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Book Review: Frankenstein by Dean Koontz

Frankenstein (books 1-3), by Dean Koontz

This series was initially commissioned, but ‘creative differences’ led Dean to go his own way and retain control over the content. Just so you know.

The series, believe it or not, is about Frankenstein. It is linked to Mary Shelley’s, but her story is referred to as a myth or legend. These books are set in today’s world, where science is developing, new technology is appearing at a rapid rate, to the point where we begin to question: “is this good, or bad?”

These books do present some really frightening ideas of a ‘mad professor’ creating clones that he can ‘program’ to be whatever he wants them to be, then replaces humans with these genetically engineered individuals. Doctor Frankenstein himself has been able to survive for as long as he has due to his knowledge of preservation. It does go rather sciencey, but not to the point where you lose interest.

There is a really good pace to the books, murder, intrigue, moral questions, science, with lots of interesting characters and dynamics floating around for good measure. What I like most about Dean’s books though, is the attention to detail whilst still remaining really easy books to read.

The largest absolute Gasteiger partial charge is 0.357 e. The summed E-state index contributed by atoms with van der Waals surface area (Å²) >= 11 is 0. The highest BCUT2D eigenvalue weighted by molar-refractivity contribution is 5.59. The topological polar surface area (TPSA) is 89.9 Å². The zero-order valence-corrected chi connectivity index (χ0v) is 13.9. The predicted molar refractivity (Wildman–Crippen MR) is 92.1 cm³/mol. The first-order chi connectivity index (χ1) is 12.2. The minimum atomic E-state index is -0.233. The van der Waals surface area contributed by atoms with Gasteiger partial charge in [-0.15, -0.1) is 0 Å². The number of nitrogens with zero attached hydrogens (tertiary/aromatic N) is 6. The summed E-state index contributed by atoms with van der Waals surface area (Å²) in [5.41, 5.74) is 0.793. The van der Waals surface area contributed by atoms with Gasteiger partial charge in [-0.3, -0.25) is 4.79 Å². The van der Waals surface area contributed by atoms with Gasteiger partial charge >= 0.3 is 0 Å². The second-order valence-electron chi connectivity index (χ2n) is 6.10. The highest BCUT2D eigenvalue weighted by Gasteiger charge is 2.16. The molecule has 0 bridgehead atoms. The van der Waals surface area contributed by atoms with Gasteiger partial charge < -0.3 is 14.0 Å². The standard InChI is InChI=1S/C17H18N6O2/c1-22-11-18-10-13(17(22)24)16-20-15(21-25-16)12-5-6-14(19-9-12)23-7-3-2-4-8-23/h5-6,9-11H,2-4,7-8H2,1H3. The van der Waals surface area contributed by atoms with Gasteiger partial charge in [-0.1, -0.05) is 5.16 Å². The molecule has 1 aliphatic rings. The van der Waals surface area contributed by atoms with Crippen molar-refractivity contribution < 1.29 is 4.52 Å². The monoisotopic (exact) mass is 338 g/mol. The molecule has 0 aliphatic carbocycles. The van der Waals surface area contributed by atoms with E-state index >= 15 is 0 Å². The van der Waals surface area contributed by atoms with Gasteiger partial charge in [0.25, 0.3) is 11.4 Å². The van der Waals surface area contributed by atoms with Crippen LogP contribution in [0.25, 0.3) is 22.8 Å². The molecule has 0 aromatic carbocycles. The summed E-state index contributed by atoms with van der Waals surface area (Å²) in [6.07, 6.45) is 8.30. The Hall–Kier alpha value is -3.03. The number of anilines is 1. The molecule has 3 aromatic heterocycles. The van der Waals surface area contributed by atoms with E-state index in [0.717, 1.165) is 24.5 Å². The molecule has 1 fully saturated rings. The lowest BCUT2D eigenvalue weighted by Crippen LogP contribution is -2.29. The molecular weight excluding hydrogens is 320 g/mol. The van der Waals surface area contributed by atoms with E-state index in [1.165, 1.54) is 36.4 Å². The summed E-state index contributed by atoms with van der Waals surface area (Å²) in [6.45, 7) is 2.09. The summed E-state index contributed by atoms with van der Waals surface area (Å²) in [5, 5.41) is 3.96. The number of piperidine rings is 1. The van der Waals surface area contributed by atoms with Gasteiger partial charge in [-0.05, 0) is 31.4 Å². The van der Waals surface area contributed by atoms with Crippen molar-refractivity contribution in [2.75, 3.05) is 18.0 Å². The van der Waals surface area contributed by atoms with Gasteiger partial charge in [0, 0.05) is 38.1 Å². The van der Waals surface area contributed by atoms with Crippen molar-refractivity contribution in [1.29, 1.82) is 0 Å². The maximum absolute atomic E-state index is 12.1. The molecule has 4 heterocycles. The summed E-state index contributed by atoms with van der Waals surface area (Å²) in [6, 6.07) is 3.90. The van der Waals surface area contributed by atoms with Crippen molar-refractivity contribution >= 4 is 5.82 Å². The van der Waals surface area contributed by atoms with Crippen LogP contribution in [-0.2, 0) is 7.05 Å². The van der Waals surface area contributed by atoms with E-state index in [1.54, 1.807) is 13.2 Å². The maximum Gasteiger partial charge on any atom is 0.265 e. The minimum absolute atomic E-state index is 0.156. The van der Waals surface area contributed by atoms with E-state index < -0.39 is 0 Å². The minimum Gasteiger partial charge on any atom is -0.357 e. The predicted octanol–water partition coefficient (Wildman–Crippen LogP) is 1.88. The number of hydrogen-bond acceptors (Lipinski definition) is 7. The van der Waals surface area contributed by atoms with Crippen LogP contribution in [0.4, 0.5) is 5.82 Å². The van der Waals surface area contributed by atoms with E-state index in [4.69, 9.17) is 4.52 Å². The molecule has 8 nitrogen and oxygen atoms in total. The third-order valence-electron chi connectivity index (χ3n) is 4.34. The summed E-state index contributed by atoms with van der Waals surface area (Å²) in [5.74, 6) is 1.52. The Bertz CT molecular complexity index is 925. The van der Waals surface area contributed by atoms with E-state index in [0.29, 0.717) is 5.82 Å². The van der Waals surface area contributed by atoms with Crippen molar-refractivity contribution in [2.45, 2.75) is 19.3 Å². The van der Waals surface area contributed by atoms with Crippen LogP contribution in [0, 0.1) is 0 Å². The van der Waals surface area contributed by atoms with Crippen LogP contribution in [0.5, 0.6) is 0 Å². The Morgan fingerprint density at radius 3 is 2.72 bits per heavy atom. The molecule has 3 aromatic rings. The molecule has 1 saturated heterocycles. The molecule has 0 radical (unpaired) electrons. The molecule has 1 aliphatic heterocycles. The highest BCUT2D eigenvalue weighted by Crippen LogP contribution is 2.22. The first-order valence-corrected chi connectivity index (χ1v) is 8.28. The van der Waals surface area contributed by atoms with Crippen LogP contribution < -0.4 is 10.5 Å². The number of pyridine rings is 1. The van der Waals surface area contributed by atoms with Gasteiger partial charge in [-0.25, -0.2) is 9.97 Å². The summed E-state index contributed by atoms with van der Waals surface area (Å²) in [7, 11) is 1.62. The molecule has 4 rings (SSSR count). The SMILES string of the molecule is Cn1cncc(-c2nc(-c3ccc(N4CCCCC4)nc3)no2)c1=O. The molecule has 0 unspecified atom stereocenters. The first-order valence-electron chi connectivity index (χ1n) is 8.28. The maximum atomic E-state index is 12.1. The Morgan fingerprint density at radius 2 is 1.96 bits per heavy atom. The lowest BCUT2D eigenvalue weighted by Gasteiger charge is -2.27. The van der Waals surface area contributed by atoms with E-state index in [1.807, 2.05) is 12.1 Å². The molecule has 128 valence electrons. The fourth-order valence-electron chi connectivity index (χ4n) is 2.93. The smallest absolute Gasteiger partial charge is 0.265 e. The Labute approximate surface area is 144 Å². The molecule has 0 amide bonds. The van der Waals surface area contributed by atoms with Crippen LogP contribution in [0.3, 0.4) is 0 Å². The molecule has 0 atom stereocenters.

I did find there was an awful lot of repetition though. The same descriptions were often reworded so you knew who Frankenstein’s monster was, what he stood for, how he came to be… etc. But I became quite frustrated as I kept saying: “But I’ve read this already, I haven’t forgotten”.

If you’re easily freaked out by the thought of what could be lurking under the surface of ‘our’ world, particularly if these secrets are based on very real concerns, then this probably isn’t something you should read. I actually thoroughly enjoyed them though!